Is just moronic to expect that , unless you put in that cockpit two guys who hate each other ( bye bye, CRM ), or unless you only hire pilots with a personality "ala Sheldon Cooper " ( again no CRM ).... I honestly fail to see how the FAA expects this happening in the real world.

Rgds.

G.



80 Knots...V1...Rotate...Gear Up...DC-3 / EMB-110 / Fairchild-227 / Ab318-19-20 / B732 / B763
User currently offlineMir From United States of America, joined Jan 2004, 21680 posts, RR: 55
Reply 16, posted (4 years 5 months 4 weeks 1 day 18 hours ago) and read 8781 times:

Quoting indolikaa (Reply 6):
And having a laptop open in cruise flight really doesn't concern me that much, especially if both are present in the cockpit and the one behind the keyboard is not actually flying the plane.

   One laptop in use is okay, as long as the pilot using it is kept up-to-speed by the other every so often. Two laptops in use...not so much.

Again, it's pretty much common sense stuff.

-Mir



7 billion, one nation, imagination...it's a beautiful day
User currently offlineTheCol From Canada, joined Jan 2007, 2039 posts, RR: 6
Reply 17, posted (4 years 5 months 4 weeks 1 day 13 hours ago) and read 6131 times:

Quoting indolikaa (Reply 6):
especially if both are present in the cockpit and the one behind the keyboard is not actually flying the plane.

What if they're both looking at it?



No matter how random things may appear, there's always a plan.
User currently offline727forever From United States of America, joined Jan 2006, 793 posts, RR: 5
Reply 18, posted (4 years 5 months 4 weeks 1 day 13 hours ago) and read 6032 times:

This is a pandering overreaction.

Pilots are human beings, not robots, and if anything these draconian pronouncements work * against * safety. The idea that a pilot has to sit there, for hours on end, absolutely one-hundred percent engaged .... that's ludicrous. Distraction is a necessary part of being able to focus when

Quoting zeke (Reply 7):
CX issued a notice to our crew to remind us all about this. In my view the number of distractions we get pre-flight are getting worse and not better, and the distractions are coming from ground staff, not the crew. Crew know when the workload is high, "non-task related chitchat" in my view helps with CRM and keeping alert.

  


I can't tell you the number of times we have to stop and restart checklists because of interuptions from customer service, ramp personnel, flight attendants, etc.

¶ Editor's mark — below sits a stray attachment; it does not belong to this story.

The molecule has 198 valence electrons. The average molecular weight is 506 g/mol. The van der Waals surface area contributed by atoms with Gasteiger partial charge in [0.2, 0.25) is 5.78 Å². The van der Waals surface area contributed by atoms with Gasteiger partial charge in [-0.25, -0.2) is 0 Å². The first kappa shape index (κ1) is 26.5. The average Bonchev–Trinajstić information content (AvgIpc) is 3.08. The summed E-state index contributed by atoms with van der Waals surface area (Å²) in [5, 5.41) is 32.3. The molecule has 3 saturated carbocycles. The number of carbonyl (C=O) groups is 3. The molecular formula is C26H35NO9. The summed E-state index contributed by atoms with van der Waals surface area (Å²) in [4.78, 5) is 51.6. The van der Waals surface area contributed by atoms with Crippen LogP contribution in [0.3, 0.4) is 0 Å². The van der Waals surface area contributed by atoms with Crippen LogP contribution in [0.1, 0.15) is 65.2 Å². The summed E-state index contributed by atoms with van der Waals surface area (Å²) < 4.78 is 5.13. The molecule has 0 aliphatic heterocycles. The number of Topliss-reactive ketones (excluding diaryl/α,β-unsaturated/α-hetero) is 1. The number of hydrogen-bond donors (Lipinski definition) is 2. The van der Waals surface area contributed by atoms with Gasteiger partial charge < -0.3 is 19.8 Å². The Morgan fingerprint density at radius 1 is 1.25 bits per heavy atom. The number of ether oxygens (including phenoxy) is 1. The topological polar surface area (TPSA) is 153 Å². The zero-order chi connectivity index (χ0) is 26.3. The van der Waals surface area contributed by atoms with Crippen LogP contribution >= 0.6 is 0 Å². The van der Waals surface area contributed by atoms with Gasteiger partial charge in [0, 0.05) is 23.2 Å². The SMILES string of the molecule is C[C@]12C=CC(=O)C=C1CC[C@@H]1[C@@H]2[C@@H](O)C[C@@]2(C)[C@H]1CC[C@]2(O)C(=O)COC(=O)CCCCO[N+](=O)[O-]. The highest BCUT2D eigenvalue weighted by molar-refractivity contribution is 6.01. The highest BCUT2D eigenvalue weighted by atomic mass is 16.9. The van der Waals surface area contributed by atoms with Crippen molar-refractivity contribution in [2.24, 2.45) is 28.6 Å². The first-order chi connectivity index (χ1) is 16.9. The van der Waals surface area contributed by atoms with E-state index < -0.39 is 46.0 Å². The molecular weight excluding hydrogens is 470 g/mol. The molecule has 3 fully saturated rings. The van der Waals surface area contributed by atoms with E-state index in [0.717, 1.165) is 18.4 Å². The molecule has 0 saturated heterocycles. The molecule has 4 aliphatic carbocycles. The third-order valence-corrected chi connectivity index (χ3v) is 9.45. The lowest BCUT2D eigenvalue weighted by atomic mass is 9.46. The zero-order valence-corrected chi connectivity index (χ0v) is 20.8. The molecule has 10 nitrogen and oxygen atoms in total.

This whole thing is nothing short of politicians mandating the FAA to do something strong to make the government look good. It's all crap. First, the FAA needs to get the flight time and duty reg's overhauled. It's only been at the top of the list for 40 years. Second, rather than more knee jerk regulations, update the Sterile Cockpit rule to something that actually applies to the operating environment of the modern airliner. Sterile Cockpit was designed as a knee jerk reaction in an era when airplanes started and taxied straight to the runway and tookoff. In todays mega-hub and spoke environment taxi times often exceed an hour. The rule states that anytime after commencement of the before start checklist while on the ground and after takeoff until 10,000' and then again from 10,000' until reaching the gate and finishing the shutdown checklist there is to be no eating, drinking, or conversation that does not pertain to the flight. This rule being so inclusive has resulted in the entire thing just being ignored. The rule needs to keep the below 10,000' stipulations but allow for conversation when the aircraft is stopped with the parking brake set.

Additionally if they do go ahead and make the whole flight sterile, they are asking for dissaster. Most times the idle chit chat is the only thing that is keeping the crew awake after getting up at 3:30am, eating crappy airport food, flying multiple legs, sitting in a hot,noisy, very bright environment scanning and making decisions. Yeah, fatigue is very much real. Without something to stay stimulated everyone will be falling asleep much like the Mesa crew a few years ago from HNL-KOA. But hey, at least the FAA will have done something.